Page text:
Sunday, July 09, 2006

Gender Stereotypes=Good Marketing at Colleges

The NYTimes today has a front page story, which is the first of a series on The New Gender Divide, analyzing why women are outperforming men in college and what colleges are doing or not doing to maintain gender parity. Interestingly, American University has done nothing, and therefore has tilted to a majority of female students. On the other hand, Dickinson College--one that I know well--has put a great deal of effort into recruiting more men and admitting more men (who may not be as qualified as the women) in the name of "diversity."

I have written before about the issue of admitting more unqualified men to college in the name of gender parity. I am not sure I have anything fresh to say about this piece, other than to reflect a bit on the strategy of Robert Massa, Vice President for Enrollment at Dickinson College.

Robert Massa, vice president for enrollment, began campaigning for more male students shortly after he arrived at Dickinson in 1999 and discovered that only 36 percent of the incoming freshmen were male and that the college had accepted 73 percent of the women who applied, but only 53 percent of the men.

Dickinson adapted to the growing female majority by starting a women's center, adding a women's studies major and offering courses on Jane Austen and Virginia Woolf.

In his effort to attract men, Mr. Massa made sure that the admissions materials included plenty of pictures of young men and athletics. Dickinson began highlighting its new physics, computer science and math building, and started a program in international business. Most fundamental, Dickinson began accepting a larger proportion of its male applicants.

"The secret of getting some gender balance is that once men apply, you've got to admit them," Mr. Massa said. "So did we bend a little bit? Yeah, at the margin, we did, but not to the point that we would admit guys who couldn't do the work."

Longtime Dickinson administrators say that at isolated campuses with their own social worlds, gender balance is especially important.

"When there were fewer men, the environment was not as safe for women," said Joyce Bylander, associate provost. "When men were so highly prized that they could get away with things, some of them become sexual predators. It was an unhealthy atmosphere for women."

In education circles, Mr. Massa is sometimes accused of practicing unfair affirmative action for boys. He has a presentation called "What's Wrong With You Guys?" in which he says that Dickinson does not accept a greater proportion of male than female applicants, and that women still get more financial aid.

Where to start? First of all, I hope that the Times sort of screwed up the reporting here. I want to believe that what fuels Mr. Massa is not the fear that fewer men means more danger for women (as Bylander suggests), but rather a need to keep attracting those talented women, who want to come to a college with men they can date. If it is the former, then it is part and parcel of a persistent paternalism among college administrators that I cannot abide (in loco Patriarch!). I can just imagine the pitch to parents:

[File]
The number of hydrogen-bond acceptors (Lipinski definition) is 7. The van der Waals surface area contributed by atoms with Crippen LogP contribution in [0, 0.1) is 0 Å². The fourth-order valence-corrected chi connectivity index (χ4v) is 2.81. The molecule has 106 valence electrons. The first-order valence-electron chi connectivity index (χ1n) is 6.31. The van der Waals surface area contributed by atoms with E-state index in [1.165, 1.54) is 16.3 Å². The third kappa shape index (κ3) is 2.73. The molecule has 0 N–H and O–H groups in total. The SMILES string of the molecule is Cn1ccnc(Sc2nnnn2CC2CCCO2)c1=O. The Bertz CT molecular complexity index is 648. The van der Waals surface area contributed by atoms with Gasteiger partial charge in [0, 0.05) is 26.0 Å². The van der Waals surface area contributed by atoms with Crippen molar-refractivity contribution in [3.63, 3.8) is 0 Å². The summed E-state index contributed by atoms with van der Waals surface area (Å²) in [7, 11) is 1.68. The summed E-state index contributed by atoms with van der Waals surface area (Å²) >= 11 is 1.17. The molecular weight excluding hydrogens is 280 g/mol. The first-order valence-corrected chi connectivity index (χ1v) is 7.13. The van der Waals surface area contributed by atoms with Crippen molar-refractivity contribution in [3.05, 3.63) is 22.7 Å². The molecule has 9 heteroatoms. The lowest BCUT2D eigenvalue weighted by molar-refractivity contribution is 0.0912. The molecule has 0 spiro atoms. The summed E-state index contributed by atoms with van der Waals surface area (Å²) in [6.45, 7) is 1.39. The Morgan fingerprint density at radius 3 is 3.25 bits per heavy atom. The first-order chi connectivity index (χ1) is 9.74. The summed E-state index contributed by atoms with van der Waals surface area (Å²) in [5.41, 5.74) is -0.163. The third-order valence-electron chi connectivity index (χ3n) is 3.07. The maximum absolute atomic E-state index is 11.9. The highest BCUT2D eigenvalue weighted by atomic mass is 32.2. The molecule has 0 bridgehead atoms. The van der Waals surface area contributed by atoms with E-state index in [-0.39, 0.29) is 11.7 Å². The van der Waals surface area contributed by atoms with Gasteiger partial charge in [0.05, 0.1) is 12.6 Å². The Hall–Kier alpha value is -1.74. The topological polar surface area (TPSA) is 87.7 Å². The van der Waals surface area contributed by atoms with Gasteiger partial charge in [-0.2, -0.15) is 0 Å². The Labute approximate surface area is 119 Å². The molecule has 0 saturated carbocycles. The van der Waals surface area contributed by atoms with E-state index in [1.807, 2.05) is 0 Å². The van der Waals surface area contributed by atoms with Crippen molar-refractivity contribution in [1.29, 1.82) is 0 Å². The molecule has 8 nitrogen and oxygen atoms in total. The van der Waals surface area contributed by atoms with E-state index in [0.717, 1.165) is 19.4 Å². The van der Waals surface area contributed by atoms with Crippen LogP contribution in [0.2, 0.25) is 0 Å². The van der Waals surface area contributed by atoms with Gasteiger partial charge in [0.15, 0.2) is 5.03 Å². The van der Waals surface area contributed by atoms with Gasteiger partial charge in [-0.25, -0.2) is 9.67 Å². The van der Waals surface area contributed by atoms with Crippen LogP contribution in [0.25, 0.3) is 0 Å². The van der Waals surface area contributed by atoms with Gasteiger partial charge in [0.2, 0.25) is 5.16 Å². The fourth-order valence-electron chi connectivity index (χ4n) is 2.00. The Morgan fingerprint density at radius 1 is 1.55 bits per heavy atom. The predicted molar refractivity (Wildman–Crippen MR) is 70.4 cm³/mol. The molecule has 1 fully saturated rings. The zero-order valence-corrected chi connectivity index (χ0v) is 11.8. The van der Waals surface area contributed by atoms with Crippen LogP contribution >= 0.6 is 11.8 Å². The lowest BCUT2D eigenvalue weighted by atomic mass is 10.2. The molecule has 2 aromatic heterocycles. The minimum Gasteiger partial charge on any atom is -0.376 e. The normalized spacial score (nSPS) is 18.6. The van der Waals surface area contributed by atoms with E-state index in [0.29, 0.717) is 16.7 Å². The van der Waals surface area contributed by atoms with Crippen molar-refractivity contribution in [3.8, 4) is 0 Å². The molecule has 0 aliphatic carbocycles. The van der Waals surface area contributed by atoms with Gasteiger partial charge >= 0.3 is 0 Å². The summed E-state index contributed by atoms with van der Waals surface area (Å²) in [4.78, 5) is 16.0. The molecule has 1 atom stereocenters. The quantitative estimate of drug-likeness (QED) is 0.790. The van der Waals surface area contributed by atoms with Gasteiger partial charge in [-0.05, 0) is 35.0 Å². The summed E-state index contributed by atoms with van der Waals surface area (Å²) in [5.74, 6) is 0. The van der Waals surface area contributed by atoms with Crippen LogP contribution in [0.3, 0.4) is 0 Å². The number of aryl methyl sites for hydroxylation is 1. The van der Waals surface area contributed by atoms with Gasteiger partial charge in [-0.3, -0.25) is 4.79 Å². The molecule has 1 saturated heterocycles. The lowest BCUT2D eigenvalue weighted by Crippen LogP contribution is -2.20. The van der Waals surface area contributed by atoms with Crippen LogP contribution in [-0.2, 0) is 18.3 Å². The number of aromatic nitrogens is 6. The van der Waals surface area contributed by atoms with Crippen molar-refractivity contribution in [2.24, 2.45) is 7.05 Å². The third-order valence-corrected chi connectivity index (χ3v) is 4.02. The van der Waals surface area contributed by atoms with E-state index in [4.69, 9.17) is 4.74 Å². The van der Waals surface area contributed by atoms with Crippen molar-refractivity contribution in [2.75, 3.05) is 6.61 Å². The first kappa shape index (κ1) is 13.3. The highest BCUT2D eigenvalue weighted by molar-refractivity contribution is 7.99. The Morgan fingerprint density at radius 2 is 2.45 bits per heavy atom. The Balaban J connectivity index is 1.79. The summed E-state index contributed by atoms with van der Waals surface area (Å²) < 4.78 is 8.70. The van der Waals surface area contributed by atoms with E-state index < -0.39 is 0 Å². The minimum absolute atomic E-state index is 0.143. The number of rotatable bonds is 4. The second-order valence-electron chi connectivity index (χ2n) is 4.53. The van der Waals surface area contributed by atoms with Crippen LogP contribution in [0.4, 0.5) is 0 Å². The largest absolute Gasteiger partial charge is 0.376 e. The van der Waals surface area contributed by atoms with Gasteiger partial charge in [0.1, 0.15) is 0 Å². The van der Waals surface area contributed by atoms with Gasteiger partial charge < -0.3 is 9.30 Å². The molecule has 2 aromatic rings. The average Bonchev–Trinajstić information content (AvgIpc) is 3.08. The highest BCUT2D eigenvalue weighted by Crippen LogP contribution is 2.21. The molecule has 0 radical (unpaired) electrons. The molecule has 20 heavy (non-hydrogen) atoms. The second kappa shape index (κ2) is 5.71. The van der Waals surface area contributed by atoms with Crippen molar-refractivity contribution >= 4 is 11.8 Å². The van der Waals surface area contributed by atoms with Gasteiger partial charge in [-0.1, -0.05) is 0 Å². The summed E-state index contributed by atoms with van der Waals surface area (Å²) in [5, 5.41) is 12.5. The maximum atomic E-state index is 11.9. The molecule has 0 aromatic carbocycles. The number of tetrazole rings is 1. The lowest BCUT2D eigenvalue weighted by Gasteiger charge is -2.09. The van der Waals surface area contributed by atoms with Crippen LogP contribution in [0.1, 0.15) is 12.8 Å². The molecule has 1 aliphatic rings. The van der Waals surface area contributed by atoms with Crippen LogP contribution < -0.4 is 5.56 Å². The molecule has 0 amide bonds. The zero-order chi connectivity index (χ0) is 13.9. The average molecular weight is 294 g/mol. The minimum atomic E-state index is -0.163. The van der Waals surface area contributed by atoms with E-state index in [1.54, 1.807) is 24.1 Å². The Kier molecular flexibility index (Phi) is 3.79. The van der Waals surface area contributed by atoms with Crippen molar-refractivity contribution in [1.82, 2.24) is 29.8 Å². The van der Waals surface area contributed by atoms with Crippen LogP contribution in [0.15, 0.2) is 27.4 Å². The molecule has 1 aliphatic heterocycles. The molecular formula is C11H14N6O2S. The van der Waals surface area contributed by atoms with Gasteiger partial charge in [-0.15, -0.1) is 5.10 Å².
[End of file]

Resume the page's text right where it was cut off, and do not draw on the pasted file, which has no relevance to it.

"Well, as you know, women are outperforming men in high school and therefore are admitted at higher rates to colleges and universities nationally. However, we find that when there is no gender parity, the men who are accepted behave badly to the female students, because, well they can. So, to fix this problem, we are launching a huge campaign to attract more male athletes to campus, with an eye to nurturing better relations between the sexes!"


While I don't doubt that fewer men means that those men can become bigger assholes because they are more prized, it seems like shoddy logic to admit more men to protect the fragile-hot-house-flower women. Are these women more vulnerable in Central Pennsylvania than they are at American University, which maintains gender-blind admissions?

I also find it depressing, which is different than being outraged, that Dickinson consciously features their Physics, Math and Computer Science Programs to attract more men. While it is surely the case that men are still more likely to major in these subjects than women are, it seems depressing to me that they are playing to that strength to get more men on campus, and thereby reinforcing unfortunate stereotypes that these subjects are better suited for men rather than women. I am equally depressed, btw, that Dickinson's response to a higher number of women was to start a Women's Studies minor, Women's Center and teach courses with Woolf or Jane Austen. Is it really true that faculty used the fact of higher female enrollment to justify these programs? No faculty were teaching courses on women's writers before the female enrollment boom? And, if that is true, does that mean the converse is true: namely, that all courses and programs one would find in colleges before women started outpacing men were designed to keep men's interest and attract men to the colleges? So anything pre-women's movement is a relic of a time when colleges competed solely for men's interest?

Finally, if Dickinson is truly concerned about the danger their young women face on campuses with fewer, and thereby highly prized men, then why does reinforcing gender stereotypes actually fix the problem? Do you really want to get more male athletes to improve gender relations on campus? I don't follow the thinking here at all.

What do the rest of you, my male and female readers, make of this new trend story, wherein men are suffering in schools, women are excelling and we think this is a bit of crisis? What is the best approach to better engaging male students?

Above all, is gender parity a "good" in itself?